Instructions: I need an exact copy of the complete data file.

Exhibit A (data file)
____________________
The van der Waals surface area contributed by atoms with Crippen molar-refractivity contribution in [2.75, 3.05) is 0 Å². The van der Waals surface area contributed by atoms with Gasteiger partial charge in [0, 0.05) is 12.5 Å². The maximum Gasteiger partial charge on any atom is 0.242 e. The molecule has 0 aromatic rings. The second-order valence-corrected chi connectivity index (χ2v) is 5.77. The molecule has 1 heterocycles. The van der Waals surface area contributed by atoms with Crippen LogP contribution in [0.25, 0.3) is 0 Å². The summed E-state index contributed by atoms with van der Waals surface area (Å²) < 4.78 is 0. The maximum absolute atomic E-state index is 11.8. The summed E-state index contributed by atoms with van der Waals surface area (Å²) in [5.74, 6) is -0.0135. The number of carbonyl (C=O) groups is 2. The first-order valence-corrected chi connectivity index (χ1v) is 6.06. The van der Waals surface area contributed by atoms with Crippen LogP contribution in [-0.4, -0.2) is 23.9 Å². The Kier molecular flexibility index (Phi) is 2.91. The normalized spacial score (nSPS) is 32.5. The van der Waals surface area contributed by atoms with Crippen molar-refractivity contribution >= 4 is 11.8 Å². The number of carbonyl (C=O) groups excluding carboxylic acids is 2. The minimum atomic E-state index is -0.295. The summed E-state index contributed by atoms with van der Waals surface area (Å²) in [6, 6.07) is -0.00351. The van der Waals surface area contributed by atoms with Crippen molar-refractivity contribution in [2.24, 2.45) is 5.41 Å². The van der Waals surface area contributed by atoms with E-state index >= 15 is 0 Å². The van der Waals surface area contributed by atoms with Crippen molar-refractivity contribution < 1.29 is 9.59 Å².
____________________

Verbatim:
The van der Waals surface area contributed by atoms with Crippen molar-refractivity contribution in [2.75, 3.05) is 0 Å². The van der Waals surface area contributed by atoms with Gasteiger partial charge in [0, 0.05) is 12.5 Å². The maximum Gasteiger partial charge on any atom is 0.242 e. The molecule has 0 aromatic rings. The second-order valence-corrected chi connectivity index (χ2v) is 5.77. The molecule has 1 heterocycles. The van der Waals surface area contributed by atoms with Crippen LogP contribution in [0.25, 0.3) is 0 Å². The summed E-state index contributed by atoms with van der Waals surface area (Å²) < 4.78 is 0. The maximum absolute atomic E-state index is 11.8. The summed E-state index contributed by atoms with van der Waals surface area (Å²) in [5.74, 6) is -0.0135. The number of carbonyl (C=O) groups is 2. The first-order valence-corrected chi connectivity index (χ1v) is 6.06. The van der Waals surface area contributed by atoms with Crippen LogP contribution in [-0.4, -0.2) is 23.9 Å². The Kier molecular flexibility index (Phi) is 2.91. The normalized spacial score (nSPS) is 32.5. The van der Waals surface area contributed by atoms with Crippen molar-refractivity contribution >= 4 is 11.8 Å². The number of carbonyl (C=O) groups excluding carboxylic acids is 2. The minimum atomic E-state index is -0.295. The summed E-state index contributed by atoms with van der Waals surface area (Å²) in [6, 6.07) is -0.00351. The van der Waals surface area contributed by atoms with Crippen molar-refractivity contribution in [2.24, 2.45) is 5.41 Å². The van der Waals surface area contributed by atoms with E-state index >= 15 is 0 Å². The van der Waals surface area contributed by atoms with Crippen molar-refractivity contribution < 1.29 is 9.59 Å².